One time I was seeing a therapist. He said, “what can I do to help you. What can relieve your stress.”
I said, “the only thing that will relieve my stress right now is if you immediately give me a million dollars.”
That, of course, didn’t happen. I had to develop other methods for relieving stress. In fact, I became an expert at having faith at the critical moments only because I had so many of them.
So here’s what you should try to do regardless of whatever faith you subscribe to. The key is to work hard but to also cultivate a feeling of surrender. You need to give the universe space to do its thing for you. There’s evidence that working hard for 90 minutes is about all we can do if we want to be at peak productivity. Then taking a break.
Faith is in the breaks.
When things are bad do this:
A) Work hard for 90 minute stretches. Avoid any distractions.
B) Take breaks
C) In the breaks do one or more of the following:
D) Exercise until you sweat. This has been shown to relieve stress and anxiety and act as an anti-depressant.
E) Write down ideas for how you can solve your issues. If you need to generate income, start brainstorming. You might have very bad ideas at first. But eventually the ideas will be good. It took me about a month of writing down ideas every day before I started coming up with decent ideas. Within six months of writing down ideas every day and following the other ideas in the daily practice my life was changed completely. In fact, my life now is completely different every six months.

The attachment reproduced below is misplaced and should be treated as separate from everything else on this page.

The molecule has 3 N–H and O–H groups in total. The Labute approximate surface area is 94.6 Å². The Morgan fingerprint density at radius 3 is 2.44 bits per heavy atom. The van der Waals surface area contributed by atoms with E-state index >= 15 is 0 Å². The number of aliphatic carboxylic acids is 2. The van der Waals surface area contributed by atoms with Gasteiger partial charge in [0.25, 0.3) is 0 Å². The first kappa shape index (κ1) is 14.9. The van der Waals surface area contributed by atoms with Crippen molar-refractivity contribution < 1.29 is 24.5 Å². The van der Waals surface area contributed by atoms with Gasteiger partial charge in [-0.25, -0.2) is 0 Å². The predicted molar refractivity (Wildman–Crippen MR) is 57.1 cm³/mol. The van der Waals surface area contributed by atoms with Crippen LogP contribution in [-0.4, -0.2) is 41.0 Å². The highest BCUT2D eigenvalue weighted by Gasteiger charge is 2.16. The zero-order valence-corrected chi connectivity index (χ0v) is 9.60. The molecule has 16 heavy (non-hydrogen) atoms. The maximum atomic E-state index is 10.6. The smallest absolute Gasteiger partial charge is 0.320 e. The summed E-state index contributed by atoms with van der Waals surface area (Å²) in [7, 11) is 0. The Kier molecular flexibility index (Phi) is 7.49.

F) Send three emails to people you are grateful for. It doesn’t matter if you haven’t spoken to them in ten years
G) Go to your inbox, find an email from 2007, reply to it. That works wonders at reestablishing contact with people.
H) Go swimming. Just get up and go swimming somewhere. Exercise and keeping yourself from drowning will distract you.
I) Go to a museum. During the financial crisis of 2008 I was really feeling bad. I was long stocks, I was going through a divorce, things were at their worst for me. I spent lunchtime without my computer or phone. I would go to a museum and hang out in the bookstore/café and read books about artists. This had my brain going in a completely different direction than the anxieties of staring at the market.
J) Draw. Similar to above. .Sometimes in 2009 when I was going through a deal that wasn’t working out, Claudia and I would take out water colors and paint. It was fun and again had my brain going in a different direction.
K) Pretend. In 2008, I described another situation where I reached out of myself and made contact with people by pretending to be a psychic. I don’t recommend this. But sometimes pretending to be something you aren’t can bring up to the surface a part of yourself you didn’t know existed. That person might be a fun person to get to know. You don’t know everything about yourself. Give other parts a chance to come out and play.
L) Meditate. I don’t always recommend this. It’s really hard to meditate when things are at their worst. Meditation involves 30 minutesof sitting still and watching your thoughts. But your thoughts could be too overwhelming. Instead of doing 30 minutes every day how about trying 60 seconds here and there throughout the day. Try “The Power of Negative Thinking” to train your mind.